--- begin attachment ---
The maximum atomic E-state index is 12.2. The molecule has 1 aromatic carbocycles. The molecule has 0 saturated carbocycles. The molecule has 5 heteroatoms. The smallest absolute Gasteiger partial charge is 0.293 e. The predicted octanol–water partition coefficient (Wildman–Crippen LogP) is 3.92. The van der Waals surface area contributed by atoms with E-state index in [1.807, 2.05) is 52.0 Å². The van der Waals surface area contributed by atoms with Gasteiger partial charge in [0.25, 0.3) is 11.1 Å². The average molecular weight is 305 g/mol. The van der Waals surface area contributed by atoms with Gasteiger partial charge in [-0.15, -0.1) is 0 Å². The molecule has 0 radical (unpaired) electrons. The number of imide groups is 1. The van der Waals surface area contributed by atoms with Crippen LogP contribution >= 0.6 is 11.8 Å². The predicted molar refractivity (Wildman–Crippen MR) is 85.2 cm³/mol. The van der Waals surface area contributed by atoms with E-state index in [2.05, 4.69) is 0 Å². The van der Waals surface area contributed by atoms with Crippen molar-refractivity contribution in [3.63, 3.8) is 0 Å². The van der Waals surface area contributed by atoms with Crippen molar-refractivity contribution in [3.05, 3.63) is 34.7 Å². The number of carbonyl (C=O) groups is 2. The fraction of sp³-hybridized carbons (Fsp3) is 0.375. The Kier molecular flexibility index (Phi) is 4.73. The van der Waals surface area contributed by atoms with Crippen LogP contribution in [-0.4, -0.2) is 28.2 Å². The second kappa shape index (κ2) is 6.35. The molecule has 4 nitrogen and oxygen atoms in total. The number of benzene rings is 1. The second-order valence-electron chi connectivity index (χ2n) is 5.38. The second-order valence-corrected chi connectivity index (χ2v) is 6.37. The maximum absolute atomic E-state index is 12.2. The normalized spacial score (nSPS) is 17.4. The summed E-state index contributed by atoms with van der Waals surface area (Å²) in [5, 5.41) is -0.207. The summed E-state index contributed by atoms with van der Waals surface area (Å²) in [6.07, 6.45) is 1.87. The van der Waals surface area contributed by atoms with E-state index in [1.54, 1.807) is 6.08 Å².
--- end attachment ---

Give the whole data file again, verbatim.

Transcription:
The maximum atomic E-state index is 12.2. The molecule has 1 aromatic carbocycles. The molecule has 0 saturated carbocycles. The molecule has 5 heteroatoms. The smallest absolute Gasteiger partial charge is 0.293 e. The predicted octanol–water partition coefficient (Wildman–Crippen LogP) is 3.92. The van der Waals surface area contributed by atoms with E-state index in [1.807, 2.05) is 52.0 Å². The van der Waals surface area contributed by atoms with Gasteiger partial charge in [0.25, 0.3) is 11.1 Å². The average molecular weight is 305 g/mol. The van der Waals surface area contributed by atoms with Gasteiger partial charge in [-0.15, -0.1) is 0 Å². The molecule has 0 radical (unpaired) electrons. The number of imide groups is 1. The van der Waals surface area contributed by atoms with Crippen LogP contribution >= 0.6 is 11.8 Å². The predicted molar refractivity (Wildman–Crippen MR) is 85.2 cm³/mol. The van der Waals surface area contributed by atoms with E-state index in [2.05, 4.69) is 0 Å². The van der Waals surface area contributed by atoms with Crippen molar-refractivity contribution in [3.63, 3.8) is 0 Å². The van der Waals surface area contributed by atoms with Crippen molar-refractivity contribution in [3.05, 3.63) is 34.7 Å². The number of carbonyl (C=O) groups is 2. The fraction of sp³-hybridized carbons (Fsp3) is 0.375. The Kier molecular flexibility index (Phi) is 4.73. The van der Waals surface area contributed by atoms with Crippen LogP contribution in [-0.4, -0.2) is 28.2 Å². The second kappa shape index (κ2) is 6.35. The molecule has 4 nitrogen and oxygen atoms in total. The number of benzene rings is 1. The second-order valence-electron chi connectivity index (χ2n) is 5.38. The second-order valence-corrected chi connectivity index (χ2v) is 6.37. The maximum absolute atomic E-state index is 12.2. The normalized spacial score (nSPS) is 17.4. The summed E-state index contributed by atoms with van der Waals surface area (Å²) in [5, 5.41) is -0.207. The summed E-state index contributed by atoms with van der Waals surface area (Å²) in [6.07, 6.45) is 1.87. The van der Waals surface area contributed by atoms with E-state index in [1.54, 1.807) is 6.08 Å².